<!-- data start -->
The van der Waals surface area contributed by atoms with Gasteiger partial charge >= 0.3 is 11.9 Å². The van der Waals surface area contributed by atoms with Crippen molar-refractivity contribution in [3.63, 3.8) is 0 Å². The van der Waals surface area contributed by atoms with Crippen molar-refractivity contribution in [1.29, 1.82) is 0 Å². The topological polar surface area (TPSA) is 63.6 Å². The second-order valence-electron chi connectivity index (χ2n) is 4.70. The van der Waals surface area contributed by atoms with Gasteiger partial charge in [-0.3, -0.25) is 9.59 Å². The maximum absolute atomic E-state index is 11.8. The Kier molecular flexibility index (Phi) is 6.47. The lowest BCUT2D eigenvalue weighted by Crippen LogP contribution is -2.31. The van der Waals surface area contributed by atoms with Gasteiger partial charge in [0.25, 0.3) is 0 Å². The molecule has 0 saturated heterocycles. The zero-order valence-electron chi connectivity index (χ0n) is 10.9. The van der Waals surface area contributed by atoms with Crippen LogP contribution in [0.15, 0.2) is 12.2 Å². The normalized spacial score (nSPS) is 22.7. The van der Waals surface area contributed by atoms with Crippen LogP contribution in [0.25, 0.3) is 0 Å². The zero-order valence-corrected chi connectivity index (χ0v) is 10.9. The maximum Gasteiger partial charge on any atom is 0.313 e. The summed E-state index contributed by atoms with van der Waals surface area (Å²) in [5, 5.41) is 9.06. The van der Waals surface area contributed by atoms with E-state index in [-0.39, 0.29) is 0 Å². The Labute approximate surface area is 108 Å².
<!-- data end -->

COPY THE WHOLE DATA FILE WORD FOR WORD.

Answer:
The van der Waals surface area contributed by atoms with Gasteiger partial charge >= 0.3 is 11.9 Å². The van der Waals surface area contributed by atoms with Crippen molar-refractivity contribution in [3.63, 3.8) is 0 Å². The van der Waals surface area contributed by atoms with Crippen molar-refractivity contribution in [1.29, 1.82) is 0 Å². The topological polar surface area (TPSA) is 63.6 Å². The second-order valence-electron chi connectivity index (χ2n) is 4.70. The van der Waals surface area contributed by atoms with Gasteiger partial charge in [-0.3, -0.25) is 9.59 Å². The maximum absolute atomic E-state index is 11.8. The Kier molecular flexibility index (Phi) is 6.47. The lowest BCUT2D eigenvalue weighted by Crippen LogP contribution is -2.31. The van der Waals surface area contributed by atoms with Gasteiger partial charge in [0.25, 0.3) is 0 Å². The molecule has 0 saturated heterocycles. The zero-order valence-electron chi connectivity index (χ0n) is 10.9. The van der Waals surface area contributed by atoms with Crippen LogP contribution in [0.15, 0.2) is 12.2 Å². The normalized spacial score (nSPS) is 22.7. The van der Waals surface area contributed by atoms with Crippen LogP contribution in [0.25, 0.3) is 0 Å². The zero-order valence-corrected chi connectivity index (χ0v) is 10.9. The maximum Gasteiger partial charge on any atom is 0.313 e. The summed E-state index contributed by atoms with van der Waals surface area (Å²) in [5, 5.41) is 9.06. The van der Waals surface area contributed by atoms with E-state index in [-0.39, 0.29) is 0 Å². The Labute approximate surface area is 108 Å².